What I Learned About My Body By Switching to a Menstrual Cup

In the spring of 2017, I was walking around the West Village with my friend Kathryn, discussing my preparation for the big year-long world trip I was about to embark on. As someone who had traveled extensively before, she kindly suggested I switch from tampons to a menstrual cup, since jet-setting is often unpredictable. If you’re stuck on a bus driving through the mountains of Argentina, you may not want to change a tampon in a teeny-tiny stall, making a cup a better option. Not only can most women leave them in for 12 hours at a time, but if used correctly, they leak less and cause fewer mishaps.

I was hesitant to make the switch, especially since I had been happily using tampons for a decade already. She reassured me I would get used to it—and even grow to prefer using them. And well, she was right. Now, I can’t imagine using anything but the cup. I’ve been fascinated by what it’s taught me about my menstrual cycle, body, and overall health. 

While there is no one-size-fits-all solution for all women regarding period management, if you are considering giving the cup a chance or you’re curious to know more, it’s essential to do your research and give yourself time to give it a chance. It may not feel cozy at first, but you may be surprised to discover these benefits: 

I better understand my flow. 

Before using a menstrual cup, I changed my tampon every four to five hours during my period. Over the first few days—when I tend to bleed more heavily—I would check or swap it more often, mostly out of fear of leaking through my underwear. On the other hand, with a cup, you see exactly how much blood you are menstruating each day with since it pools inside. Of course, you have to be extra careful when you remove it, so you don’t cause a crime-scene-like mess in your restroom, but seeing it yourself gives a clearer picture into your flow. 

This was an interesting discovery for me since I bleed far less than what I thought I did. While my period is very regular—almost to the hour—I always assumed I was on the heavier side of menstruation, since I always soaked tampons. Now, I know I have a healthy amount, without overflowing. I don’t have any feminine health issues, and I’m not currently using birth control, but if I did, seeing my blood levels would be helpful information for my OB-GYN, according to reproductive endocrine specialist, Dr. Lucky Sekhon

“Menstrual cups can allow for more accurate measurement of how much a woman is menstruating. This might be important for women who suffer from heavy periods due to gynecological conditions such as fibroids, endometriosis, and so on,” she continues. “This information is important to track, particularly when initiating treatments, such as medical therapies like birth control, to decrease the amount of blood lost, and determine whether the treatment is effective.”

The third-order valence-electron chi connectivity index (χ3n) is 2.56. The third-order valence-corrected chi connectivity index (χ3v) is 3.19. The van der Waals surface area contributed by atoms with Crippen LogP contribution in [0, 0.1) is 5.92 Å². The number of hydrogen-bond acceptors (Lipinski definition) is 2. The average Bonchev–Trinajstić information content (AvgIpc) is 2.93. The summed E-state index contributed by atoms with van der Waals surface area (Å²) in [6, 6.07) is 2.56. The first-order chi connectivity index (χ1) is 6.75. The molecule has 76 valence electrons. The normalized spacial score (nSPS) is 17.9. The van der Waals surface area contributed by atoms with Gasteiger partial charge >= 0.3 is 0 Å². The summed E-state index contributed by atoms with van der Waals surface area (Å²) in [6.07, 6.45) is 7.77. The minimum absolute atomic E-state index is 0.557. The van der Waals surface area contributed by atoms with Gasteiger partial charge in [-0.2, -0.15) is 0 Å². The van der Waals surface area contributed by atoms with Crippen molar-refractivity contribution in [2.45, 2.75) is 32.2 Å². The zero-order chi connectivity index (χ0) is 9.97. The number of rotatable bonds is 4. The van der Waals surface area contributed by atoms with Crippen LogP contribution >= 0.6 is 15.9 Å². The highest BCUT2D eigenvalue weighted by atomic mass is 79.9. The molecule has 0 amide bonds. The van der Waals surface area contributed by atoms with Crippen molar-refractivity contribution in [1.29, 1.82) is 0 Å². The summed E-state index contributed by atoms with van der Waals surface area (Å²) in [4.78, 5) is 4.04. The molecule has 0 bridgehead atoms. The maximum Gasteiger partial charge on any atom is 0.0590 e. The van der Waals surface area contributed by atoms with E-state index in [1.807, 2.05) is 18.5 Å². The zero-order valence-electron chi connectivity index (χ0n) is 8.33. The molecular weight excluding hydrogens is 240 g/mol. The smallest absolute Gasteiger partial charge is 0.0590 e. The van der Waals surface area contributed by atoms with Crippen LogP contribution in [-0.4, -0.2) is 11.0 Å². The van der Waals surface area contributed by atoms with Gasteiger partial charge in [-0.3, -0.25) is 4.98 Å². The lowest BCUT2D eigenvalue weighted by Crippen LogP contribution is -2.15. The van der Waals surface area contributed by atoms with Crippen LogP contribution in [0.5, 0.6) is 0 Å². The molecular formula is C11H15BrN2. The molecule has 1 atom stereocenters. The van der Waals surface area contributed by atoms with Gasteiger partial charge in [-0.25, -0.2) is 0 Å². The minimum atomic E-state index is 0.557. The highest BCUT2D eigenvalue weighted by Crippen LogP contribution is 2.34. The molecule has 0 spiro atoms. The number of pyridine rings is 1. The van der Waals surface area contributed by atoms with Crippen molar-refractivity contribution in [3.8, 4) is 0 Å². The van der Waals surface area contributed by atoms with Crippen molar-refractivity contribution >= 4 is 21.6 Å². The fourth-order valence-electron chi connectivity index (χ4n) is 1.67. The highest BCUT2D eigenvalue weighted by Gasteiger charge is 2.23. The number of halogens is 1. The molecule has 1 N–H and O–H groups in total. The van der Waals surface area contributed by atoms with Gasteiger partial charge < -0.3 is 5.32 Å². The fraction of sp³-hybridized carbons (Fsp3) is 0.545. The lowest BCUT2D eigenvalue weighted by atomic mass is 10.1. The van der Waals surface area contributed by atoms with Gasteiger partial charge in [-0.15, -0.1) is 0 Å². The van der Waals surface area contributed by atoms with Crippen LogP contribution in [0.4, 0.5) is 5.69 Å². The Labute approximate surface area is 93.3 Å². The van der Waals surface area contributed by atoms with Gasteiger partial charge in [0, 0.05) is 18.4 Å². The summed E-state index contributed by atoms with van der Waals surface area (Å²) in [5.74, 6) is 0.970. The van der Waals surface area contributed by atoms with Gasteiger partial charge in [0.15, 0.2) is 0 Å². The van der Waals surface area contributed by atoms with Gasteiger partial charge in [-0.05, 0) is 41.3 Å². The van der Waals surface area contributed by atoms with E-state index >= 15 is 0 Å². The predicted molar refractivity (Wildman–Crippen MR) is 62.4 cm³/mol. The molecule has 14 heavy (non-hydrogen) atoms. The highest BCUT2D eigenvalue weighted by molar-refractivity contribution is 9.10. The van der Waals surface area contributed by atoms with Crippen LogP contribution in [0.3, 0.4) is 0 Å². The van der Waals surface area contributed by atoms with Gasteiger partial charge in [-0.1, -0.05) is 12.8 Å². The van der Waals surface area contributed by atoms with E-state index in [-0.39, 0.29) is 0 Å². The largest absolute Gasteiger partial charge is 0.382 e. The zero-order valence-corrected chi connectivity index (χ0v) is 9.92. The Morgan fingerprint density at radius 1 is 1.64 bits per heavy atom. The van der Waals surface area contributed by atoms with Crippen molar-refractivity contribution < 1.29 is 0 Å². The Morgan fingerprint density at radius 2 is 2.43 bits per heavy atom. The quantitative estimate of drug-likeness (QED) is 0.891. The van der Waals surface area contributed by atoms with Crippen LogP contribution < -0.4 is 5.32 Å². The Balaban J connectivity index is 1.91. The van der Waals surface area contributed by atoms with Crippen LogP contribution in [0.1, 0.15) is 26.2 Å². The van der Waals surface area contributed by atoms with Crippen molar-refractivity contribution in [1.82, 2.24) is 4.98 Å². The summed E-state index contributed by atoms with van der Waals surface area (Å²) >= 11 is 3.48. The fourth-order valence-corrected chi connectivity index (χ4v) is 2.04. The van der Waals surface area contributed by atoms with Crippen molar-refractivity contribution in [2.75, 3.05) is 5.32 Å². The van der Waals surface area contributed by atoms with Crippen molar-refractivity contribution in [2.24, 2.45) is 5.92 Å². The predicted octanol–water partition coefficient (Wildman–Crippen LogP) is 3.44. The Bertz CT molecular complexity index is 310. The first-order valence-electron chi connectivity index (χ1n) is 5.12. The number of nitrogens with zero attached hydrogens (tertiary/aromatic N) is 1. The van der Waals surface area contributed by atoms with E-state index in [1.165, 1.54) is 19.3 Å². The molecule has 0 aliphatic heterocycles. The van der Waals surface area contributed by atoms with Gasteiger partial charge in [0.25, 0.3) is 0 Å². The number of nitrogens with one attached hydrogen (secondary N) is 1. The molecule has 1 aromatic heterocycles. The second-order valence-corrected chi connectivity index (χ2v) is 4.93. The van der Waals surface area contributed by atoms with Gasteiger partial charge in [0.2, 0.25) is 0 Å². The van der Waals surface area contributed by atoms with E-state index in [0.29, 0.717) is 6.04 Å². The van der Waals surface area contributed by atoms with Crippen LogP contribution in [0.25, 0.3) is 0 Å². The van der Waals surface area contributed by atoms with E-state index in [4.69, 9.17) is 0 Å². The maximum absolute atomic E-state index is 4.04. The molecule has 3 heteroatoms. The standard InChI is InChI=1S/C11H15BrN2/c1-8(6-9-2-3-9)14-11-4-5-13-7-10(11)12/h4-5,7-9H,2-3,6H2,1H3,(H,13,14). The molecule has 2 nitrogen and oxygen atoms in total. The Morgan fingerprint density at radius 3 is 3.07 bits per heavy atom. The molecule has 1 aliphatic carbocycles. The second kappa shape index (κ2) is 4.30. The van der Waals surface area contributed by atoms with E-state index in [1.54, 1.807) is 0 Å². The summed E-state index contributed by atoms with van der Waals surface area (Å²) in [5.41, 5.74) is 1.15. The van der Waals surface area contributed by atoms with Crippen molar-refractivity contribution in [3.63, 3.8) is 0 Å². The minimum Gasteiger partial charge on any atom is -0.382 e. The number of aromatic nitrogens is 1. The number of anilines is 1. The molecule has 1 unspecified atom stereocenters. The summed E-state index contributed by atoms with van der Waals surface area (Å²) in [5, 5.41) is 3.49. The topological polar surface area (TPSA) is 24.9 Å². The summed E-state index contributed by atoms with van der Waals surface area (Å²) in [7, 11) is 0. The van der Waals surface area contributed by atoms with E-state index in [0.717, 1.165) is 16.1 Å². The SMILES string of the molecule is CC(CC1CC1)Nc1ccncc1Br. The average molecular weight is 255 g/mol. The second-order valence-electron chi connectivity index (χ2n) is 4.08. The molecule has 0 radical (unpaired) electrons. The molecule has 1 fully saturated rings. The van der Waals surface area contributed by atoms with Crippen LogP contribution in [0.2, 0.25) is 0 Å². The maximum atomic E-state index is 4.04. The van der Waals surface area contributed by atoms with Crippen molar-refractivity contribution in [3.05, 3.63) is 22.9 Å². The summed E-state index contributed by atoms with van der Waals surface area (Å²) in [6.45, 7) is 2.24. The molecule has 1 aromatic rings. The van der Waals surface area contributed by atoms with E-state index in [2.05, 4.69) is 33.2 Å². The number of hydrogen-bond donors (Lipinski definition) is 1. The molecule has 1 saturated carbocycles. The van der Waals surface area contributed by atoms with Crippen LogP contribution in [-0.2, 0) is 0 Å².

I know more about what’s happening downstairs. 

Every time my period rolled around, I prepared myself for vaginal dryness. Even if I wasn’t sexually active during this monthly visitor, I would sometimes struggle to wear tampons and even experience discomfort. I suffer from sensitive skin, and tampons only caused flare-ups due to their cotton and/or rayon material. While using organic tampons is a safer solution, the other types feature glue and even fragrances that can further irritate our delicate downstairs area. If you have any bothersome symptoms, you should consider testing out organic varieties of pads and tampons, or menstrual cups. Because cups like the Cora Cup are made from medical-grade silicone, rubber, latex, or elastomer, they don’t pose the same threat as generic feminine products. 

“Furthermore, menstrual cups minimize the risk of toxic shock syndrome, a rare but potentially life-threatening reaction that can occur with tampon use, particularly high-absorbency tampons,” she adds. 

I feel freer on my period.

Since I do have a predictable menstrual cycle, I’ve started putting in my cup the morning my period is due, and I wait. Most of the time, it arrives, and the cup is there to catch it. Because I don’t have to worry about changing the cup more than twice a day, I go about my life in an easier, less stressful way. No more rushing to the bathroom, no more worrying if my burpee in a boot camp class is going to cause an issue, and no more ruined undies. 

Another added benefit of a cup? You can still have sexual intercourse! As OB-GYN Dr. Steve Rad explains, the cup tends to produce less odor, remains airtight, and you can have sex with it in if both you and your partner are comfortable. Of course, there is a risk for hitting the cup and causing a spill, but it may be worthwhile to remain intimate (or if you’re just suddenly in the mood). If you do choose to have sex with a cup, Dr. Rad recommends the disposable, recyclable ones, to keep it sanitary.

I’m more in awe of my body. 

Perhaps the most significant benefit is feeling more confident and comfortable exploring my own body. Using a cup requires you to get up-close-and-personal with your lady bits, and though it’s strange at first, it becomes super easy to navigate with practice. In fact, now I can change the cup as fast as I could a tampon because it’s second-nature. As I start to think about having children next year, I’m thinking more seriously about my reproductive health, and I’m growing more curious about the stages my body goes through. Being able to witness my menstrual flow, in an odd way, gives me hope for my fertility. And since I know childbirth—and motherhood—will be messy, it’s a crash course in getting cozy with the chaos. 

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